2022 Virginia Aviation Ambassadors Awards Ceremony
On Saturday, October 29th, the Virginia Department of Aviation (DOAV) celebrated their newest members to a club so unique, it only has 608 people as members. The Virginia Aviation Ambassador Program was established to encourage residents to visit airports in the Commonwealth. The top tier of the program – gold level- consists of people who have visited all 65 public use airports, four air museums, a Virginia fly-in, and completed an FAA safety seminar.
This year alone 46 Ambassadors accomplished this feat. 23 of these people were present at Shannon Airport (KEZF) in Fredericksburg, VA, to be recognized by the Director of the DOAV, Greg Campbell. In addition, Ambassadors from years past celebrated the new members and welcomed them to join in the group photo taken at the annual ceremony. Gold level members can be recognized by the genuine leather flight jacket given to them by the Commonwealth emblazoned with the aviation ambassador logo.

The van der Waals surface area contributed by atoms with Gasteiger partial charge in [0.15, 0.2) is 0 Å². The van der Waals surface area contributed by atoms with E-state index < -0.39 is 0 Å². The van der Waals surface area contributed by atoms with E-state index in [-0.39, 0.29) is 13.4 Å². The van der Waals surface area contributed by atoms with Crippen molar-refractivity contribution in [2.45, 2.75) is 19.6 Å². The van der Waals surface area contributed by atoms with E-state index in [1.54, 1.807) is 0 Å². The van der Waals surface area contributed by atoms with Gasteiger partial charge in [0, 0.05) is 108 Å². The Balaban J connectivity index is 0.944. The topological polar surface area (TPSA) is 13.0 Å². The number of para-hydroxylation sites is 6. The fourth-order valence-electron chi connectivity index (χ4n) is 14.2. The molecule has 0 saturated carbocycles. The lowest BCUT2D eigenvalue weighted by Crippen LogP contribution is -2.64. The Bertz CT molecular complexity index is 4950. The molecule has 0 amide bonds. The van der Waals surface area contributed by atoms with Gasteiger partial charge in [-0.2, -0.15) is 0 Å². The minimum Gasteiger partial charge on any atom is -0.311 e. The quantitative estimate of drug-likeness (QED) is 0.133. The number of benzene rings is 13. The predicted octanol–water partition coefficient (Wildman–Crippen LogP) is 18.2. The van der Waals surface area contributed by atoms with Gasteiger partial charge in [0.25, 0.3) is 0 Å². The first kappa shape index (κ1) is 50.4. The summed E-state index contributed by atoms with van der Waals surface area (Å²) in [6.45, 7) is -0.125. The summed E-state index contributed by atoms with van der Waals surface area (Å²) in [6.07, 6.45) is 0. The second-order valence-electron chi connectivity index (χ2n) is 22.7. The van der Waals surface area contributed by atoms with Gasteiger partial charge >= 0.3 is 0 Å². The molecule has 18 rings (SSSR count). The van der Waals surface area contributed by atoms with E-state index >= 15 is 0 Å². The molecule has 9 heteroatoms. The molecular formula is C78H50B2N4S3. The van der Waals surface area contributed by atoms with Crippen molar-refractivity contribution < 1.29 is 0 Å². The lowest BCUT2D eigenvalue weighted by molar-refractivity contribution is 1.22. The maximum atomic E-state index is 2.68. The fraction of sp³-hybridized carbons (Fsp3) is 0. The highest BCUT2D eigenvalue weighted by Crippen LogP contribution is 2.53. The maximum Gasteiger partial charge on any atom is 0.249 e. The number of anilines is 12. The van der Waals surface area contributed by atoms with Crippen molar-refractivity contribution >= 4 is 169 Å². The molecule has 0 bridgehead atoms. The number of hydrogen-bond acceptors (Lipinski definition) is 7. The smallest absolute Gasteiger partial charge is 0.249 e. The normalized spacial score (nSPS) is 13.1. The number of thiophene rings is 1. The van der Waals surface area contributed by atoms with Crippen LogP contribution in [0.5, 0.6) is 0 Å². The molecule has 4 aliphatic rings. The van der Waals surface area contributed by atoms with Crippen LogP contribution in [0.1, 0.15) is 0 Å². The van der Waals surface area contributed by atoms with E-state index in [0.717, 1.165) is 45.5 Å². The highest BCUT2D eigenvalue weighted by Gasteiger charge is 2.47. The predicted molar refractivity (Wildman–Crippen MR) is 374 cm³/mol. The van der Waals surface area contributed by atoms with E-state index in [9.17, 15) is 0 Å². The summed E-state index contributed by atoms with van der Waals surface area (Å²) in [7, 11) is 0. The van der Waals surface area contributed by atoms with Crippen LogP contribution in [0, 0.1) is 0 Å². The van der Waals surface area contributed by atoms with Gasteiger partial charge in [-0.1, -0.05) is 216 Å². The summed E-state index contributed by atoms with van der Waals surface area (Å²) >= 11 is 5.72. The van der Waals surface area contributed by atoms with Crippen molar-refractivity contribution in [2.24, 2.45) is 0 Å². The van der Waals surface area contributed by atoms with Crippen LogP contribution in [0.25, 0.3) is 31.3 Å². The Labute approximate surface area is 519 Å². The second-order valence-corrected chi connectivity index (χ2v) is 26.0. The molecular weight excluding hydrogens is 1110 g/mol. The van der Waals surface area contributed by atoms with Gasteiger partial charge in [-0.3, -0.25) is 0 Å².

“I am always a little surprised that this program is so popular in the aviation community”, said Tony Sotelo, who coordinates the program for the DOAV. “Every week someone contacts me to review their passport. I think it’s a testament to the passion people have for aviation”, he added.
People participating in the program receive a passport book with a section for each airport. They then get a stamp that is unique to each airport to prove they have visited it. Contrary to popular belief, you do not have to fly in to the airport to get the stamp. Some gold level members are not even pilots. Even more surprisingly, some members are not even residents of Virginia. John Hill, who recently earned gold level status, explains how he got started in the Ambassador program: “I finished North Carolina’s program and said, ‘what’s next?’” Ambassadors who complete another state’s program earn a multi-state patch which is yet another exclusive group of people.
The ceremony took place during Shannon Airport’s annual Harvest Festival. This fly-in had meticulously restored classic cars, vintage military vehicles, radio-controlled airplanes, and featured the rare aircraft of the Shannon Air Museum. The big draw was the candy drop. While kids in their Halloween costumes waited safely off to the side, three aircraft dropped pounds of candy to the airstrip below. When the kids were turned loose it was a mad dash reminiscent of a split piñata.